Modern Machine Shop

DEC 2017

Modern Machine Shop is focused on all aspects of metalworking technology - Providing the new product technologies; process solutions; supplier listings; business management; networking; and event information that companies need to be competitive.

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Page 38 of 140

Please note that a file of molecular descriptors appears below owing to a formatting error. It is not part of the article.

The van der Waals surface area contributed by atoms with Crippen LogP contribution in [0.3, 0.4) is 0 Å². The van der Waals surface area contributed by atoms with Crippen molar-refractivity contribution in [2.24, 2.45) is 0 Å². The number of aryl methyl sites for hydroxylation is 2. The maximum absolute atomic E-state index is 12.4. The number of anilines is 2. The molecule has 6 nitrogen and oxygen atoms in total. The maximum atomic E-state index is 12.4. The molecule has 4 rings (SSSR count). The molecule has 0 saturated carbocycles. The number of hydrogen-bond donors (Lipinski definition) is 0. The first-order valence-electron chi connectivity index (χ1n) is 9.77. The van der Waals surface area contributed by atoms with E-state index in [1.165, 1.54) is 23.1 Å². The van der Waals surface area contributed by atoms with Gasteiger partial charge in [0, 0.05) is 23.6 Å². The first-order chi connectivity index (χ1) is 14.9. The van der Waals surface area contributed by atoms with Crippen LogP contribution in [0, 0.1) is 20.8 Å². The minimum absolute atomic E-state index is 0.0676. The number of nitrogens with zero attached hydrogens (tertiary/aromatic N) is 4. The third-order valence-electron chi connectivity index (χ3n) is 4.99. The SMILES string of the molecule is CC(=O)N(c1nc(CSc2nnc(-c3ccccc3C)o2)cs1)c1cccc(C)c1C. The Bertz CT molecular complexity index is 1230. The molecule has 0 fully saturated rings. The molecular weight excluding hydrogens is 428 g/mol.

36 MMS December 2017 COMPETING IDEAS Columnist M a ny of us a re moti vate d to ma ke things better. Whether it's finally solving a recurring problem, introducing a new production process that yields a better product, improving customer service levels to really meet customer needs or increasing quality levels on a key product line, we find great satisfaction in taking advantage of improvement opportunities discovered. For tunately, we don't have to reinvent the wheel in our continuous improvement journey. There are proven tools and techniques available to help. If we need to improve workplace orga- nization, we can use the 5S system of sort, set in order, shine, standardize and sustain. Com- panie s that commit to 5S have ex pe rie nced considerable success in not only getting orga- nized, but in staying organized as well. If our machine setups take too long and drain our machine capacity, we can employ Single Minute Exchange of Die (SMED) techniques to help identif y steps that can be done of f line; activities can that be done in parallel; and stan- dardized practices that will lead to better, faster and more consistent setups. If our equipment is not performing at a rate we re q u ire, we c a n sta r t a Tota l Pro d u c ti ve Maintenance (TPM) program and soon recognize the main causes of downtime, enabling us to plan ways to reduce, or even eliminate, each one. If we find ourselves inundated with inven- tory, we can introduce pull systems that will limit inventory to levels that can be readily consumed. We can also tr y reducing batch sizes, or the quantities of items we work on at one time in a process, as it has been shown that there is a direct correlation between large batch sizes and large inventories. If we find many delays in our processes caused by employees not having the materials, tools or supplies they need, we can create point-of-use- storage workstations throughout the facility so all employees have what they need (but not too much of it) to do their jobs without having to stop and wait or stop and find. If we are incurring frequent quality problems in key departments, we can explore quality-at-the-source techniques that give people the tools or equipment they need to check their own work as they go, thereby greatly increasing the chance that what they produce is right the first time. If we find it is simply taking too long for our products to get through the plant, we can recon- figure equipment into manufacturing cells, or groupings of all the equipment needed to produce our products, so that everything is close together and travel distances are reduced. Just as there is a direct correlation between batch size and inventor y levels, there is a similar correlation between manufacturing lead time and the dis- tance a product travels during production. These are just some of the tools and techniques each of us has at our disposal to use as we see fit. They will help, but only if they are actually put to use. Unfor tunately, some well-intentioned Don't Just Go Through the Motions We have many tools and techniques for continuous improvement at our disposal, but they can only help if we commit to making them work. WAYNE S. CHANESKI EXECUTIVE DIRECTOR CENTER FOR MANUFACTURING SYSTEMS NEW JERSEY INSTITUTE OF TECHNOLOGY

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